Professional work experience at the Lilly Library

Beginning this semester, I will embark upon a 15 week internship in the Technical Services department of the Lilly Library. I will be learning about and how to perform rare book cataloging. Some goals of this internship will be being trained in retrospective conversion cataloging of rare book materials at the Lilly Library. Retrospective conversion cataloging is an important responsibility of libraries because it facilitates access to holdings not visible in an online catalog. For me, retrospective conversion cataloging provides an excellent opportunity to learn how to catalog and what are the differences between cataloging and rare book cataloging. “Retro con”, as catalogers’ call this type of cataloging, also allows students and other library staff assigned to cataloging these items to see the progression of the cataloging field: how it has changed and stayed the same.


Lilly Library, Indiana University

In order to perform this activity, I will learn how to use the local cataloging client SIRSI/Unicorn and how to search OCLC Connexion for cataloging copy and learning to evaluate which copy is the best in reflecting the characteristics of the Lilly Library’s copy. I will edit and/or enhance the OCLC copy when necessary and/or prepare original bibliographic records in OCLC when copy is not available. I will understand the importance of and employ the use of reference resources such as the English Short Title Catalog. I will learn how bibliographic record creation and maintenance ensures accessibility and security. I also will learn about the role of the Technical Services Department at the Lilly Library and the role of the cataloger today. I will learn and become familiar with some of the various cataloging tools, some of which are general resources (i.e., AACR2R, RDA, MARC21) and others specific to rare book cataloging (i.e., DCRM(B), RBMS Thesauri).

The requirement for this internship are:

  • Completion of 180 hours of work time.
  • Completion of ten professional readings with descriptive abstract or annotation (one reading for every 20 hours).
  • Completion of a journal which reflects the internship experiences.

In order to complete these assignments, I will write about and reflect upon my experiences as a rare books cataloger in weekly posts. And I will write descriptive abstracts about my thoughts and conclusions regarding the professional readings that are assigned to me. The readings will establish a firm foundation in theory and practice of rare book cataloging, which will be supplemented by articles discussing the future of technical services in the special collections environment. I will read portions of the Descriptive Cataloging of Rare Materials (Books) manual. Also, I will review of several online cataloging manuals: Yale University, University of Colorado, Brigham Young University.

Over the coming weeks, I will be accomplishing this list of tasks and objectives:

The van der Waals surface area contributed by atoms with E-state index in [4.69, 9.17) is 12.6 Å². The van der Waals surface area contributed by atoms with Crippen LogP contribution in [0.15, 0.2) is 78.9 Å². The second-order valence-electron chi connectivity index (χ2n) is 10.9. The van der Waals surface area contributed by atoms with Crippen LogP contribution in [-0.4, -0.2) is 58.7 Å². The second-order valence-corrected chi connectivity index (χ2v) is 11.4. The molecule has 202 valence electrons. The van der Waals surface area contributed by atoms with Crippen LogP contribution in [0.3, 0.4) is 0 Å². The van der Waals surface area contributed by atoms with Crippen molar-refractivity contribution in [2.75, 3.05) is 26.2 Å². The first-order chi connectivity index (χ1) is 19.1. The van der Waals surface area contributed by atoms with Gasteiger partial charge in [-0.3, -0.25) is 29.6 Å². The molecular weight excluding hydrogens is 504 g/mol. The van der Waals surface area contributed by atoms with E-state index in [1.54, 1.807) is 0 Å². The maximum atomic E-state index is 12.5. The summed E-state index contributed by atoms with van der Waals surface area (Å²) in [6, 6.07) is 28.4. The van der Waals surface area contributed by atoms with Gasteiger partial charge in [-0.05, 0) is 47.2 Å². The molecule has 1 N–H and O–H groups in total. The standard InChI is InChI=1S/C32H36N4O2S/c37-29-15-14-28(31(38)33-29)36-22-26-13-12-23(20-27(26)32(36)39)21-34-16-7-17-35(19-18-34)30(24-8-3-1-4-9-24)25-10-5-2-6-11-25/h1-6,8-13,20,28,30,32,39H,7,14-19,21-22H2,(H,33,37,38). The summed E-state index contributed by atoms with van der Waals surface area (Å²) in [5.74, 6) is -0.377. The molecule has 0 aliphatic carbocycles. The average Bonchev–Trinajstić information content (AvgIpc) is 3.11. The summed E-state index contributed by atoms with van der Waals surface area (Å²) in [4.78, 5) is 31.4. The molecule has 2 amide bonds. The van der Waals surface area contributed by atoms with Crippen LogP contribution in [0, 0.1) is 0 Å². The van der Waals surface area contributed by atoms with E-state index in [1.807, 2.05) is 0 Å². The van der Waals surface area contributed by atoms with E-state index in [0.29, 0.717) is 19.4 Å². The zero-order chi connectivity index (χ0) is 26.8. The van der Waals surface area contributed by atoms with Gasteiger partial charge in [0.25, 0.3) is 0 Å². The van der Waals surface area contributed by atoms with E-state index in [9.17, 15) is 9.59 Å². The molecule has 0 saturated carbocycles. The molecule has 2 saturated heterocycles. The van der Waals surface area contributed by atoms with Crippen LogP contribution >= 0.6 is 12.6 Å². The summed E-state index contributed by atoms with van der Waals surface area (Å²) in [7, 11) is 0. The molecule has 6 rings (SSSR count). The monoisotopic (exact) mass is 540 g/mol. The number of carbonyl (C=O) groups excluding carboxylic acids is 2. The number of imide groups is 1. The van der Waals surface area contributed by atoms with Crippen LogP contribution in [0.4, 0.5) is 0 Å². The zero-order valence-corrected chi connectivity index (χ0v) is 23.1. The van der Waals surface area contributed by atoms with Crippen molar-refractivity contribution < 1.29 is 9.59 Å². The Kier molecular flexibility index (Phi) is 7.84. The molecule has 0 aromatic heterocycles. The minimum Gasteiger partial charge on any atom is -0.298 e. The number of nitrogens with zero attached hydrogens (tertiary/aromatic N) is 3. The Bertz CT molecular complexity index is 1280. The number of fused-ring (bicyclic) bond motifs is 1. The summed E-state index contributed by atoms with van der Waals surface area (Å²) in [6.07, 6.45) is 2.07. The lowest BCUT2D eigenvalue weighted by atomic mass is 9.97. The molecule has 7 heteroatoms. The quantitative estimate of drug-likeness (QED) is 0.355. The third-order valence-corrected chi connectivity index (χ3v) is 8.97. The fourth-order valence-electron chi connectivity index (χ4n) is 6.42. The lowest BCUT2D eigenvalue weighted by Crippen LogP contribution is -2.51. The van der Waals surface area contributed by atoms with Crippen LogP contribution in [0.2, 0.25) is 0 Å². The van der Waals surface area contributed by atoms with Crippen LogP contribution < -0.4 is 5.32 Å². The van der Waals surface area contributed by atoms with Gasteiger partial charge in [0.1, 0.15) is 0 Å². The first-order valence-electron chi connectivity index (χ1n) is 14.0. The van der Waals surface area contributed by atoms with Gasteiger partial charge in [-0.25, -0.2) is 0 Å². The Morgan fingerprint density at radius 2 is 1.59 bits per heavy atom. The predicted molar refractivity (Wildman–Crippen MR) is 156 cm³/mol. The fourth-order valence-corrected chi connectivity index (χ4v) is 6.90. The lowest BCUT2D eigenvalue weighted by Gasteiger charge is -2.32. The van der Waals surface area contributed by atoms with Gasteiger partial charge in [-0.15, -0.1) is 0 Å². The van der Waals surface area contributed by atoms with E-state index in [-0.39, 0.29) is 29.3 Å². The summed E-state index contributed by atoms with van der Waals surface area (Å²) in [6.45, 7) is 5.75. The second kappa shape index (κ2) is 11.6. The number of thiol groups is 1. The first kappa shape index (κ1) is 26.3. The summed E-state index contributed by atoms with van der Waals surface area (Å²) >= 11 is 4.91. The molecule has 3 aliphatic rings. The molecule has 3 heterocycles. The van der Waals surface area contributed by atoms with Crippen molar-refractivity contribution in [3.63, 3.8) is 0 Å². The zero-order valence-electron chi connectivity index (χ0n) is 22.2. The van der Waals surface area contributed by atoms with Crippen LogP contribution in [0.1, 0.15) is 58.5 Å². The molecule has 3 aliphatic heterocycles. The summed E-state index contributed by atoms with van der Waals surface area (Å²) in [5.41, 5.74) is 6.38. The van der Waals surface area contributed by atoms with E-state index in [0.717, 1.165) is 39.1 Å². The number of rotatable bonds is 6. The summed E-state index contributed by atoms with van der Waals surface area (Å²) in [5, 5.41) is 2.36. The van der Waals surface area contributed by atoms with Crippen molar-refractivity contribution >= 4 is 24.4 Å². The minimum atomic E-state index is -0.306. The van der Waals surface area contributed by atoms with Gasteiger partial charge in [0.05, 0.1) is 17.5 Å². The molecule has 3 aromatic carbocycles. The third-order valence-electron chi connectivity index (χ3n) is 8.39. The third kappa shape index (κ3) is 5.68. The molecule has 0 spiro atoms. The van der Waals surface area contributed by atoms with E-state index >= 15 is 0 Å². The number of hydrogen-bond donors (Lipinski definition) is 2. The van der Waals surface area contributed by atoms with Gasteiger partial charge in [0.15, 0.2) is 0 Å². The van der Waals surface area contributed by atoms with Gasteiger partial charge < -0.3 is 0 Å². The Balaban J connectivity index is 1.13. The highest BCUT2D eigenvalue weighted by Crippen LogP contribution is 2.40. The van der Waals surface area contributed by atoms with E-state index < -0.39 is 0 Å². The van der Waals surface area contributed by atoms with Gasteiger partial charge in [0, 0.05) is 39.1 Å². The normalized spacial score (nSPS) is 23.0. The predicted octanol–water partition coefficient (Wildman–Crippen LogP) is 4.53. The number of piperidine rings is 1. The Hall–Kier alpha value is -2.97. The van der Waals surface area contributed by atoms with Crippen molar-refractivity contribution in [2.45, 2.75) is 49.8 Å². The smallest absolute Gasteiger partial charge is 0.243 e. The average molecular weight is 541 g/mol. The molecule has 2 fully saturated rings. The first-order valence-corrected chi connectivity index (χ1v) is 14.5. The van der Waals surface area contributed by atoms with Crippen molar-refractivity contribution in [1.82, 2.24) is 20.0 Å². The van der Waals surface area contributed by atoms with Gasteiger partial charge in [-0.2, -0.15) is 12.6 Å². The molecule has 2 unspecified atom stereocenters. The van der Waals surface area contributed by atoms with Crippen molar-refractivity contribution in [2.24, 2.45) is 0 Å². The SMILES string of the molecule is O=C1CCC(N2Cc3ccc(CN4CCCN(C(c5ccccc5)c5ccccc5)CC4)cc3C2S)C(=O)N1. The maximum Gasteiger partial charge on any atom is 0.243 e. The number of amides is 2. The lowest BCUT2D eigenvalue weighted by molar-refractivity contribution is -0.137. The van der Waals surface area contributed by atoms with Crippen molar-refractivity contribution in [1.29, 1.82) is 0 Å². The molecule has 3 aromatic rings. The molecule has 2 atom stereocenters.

• Learn the purpose of and procedure to perform retrospective conversion cataloging.
  • Learn how to use SIRSI/Unicorn and how to search OCLC for cataloging copy.
  • Learn about various cataloging tools.
  • Learn about and how to assign subject headings and authorized names forms.
  • Learn about and how to do other types of cataloging: copy cataloging and original cataloging.
  • Understand the difference between rare book cataloging and general cataloging and what purposes the serve.
  • Weekly meetings with supervisor.

Welcome Library Scientists!

Greetings! My name is Katie Kuntz. I am a second year library science graduate student. I am specializing in rare books and manuscript librarianship. Last spring, I began working for the ILS Career Services department. In this position, I help my fellow students by providing them with opportunities to practice their interviewing skills. I also am able to help revise resumes and cover letters. I am excited to expand this role to include writing a bi-weekly blog. It will be part career advice and discussion about library professionalism.

Over the next year, I hope to help those of us preparing to enter the job market and to provide those of us just beginning their ILS program more knowledge about how to prepare their professional materials.  I will write posts about specific tips for applying and working in a position in the library science profession. The most essential thing everyone must learn is that curiosity is your best asset. If you are willing to learn and expand your comfort zone, the position you are aiming to work in is that much easier to get. As first year students, we are bombarded with all the requirements necessary to complete the program and the overwhelming feeling that we have so much to learn in the next couple of years. But as we will all come to realize library science is a profession that values continued learning and even emphasizes it

This blog will feature tips on how to create a job winning resume and cover letter, advice from ILS alumni, and discussions of how we as library students can prepare to be active, engaged members of our profession.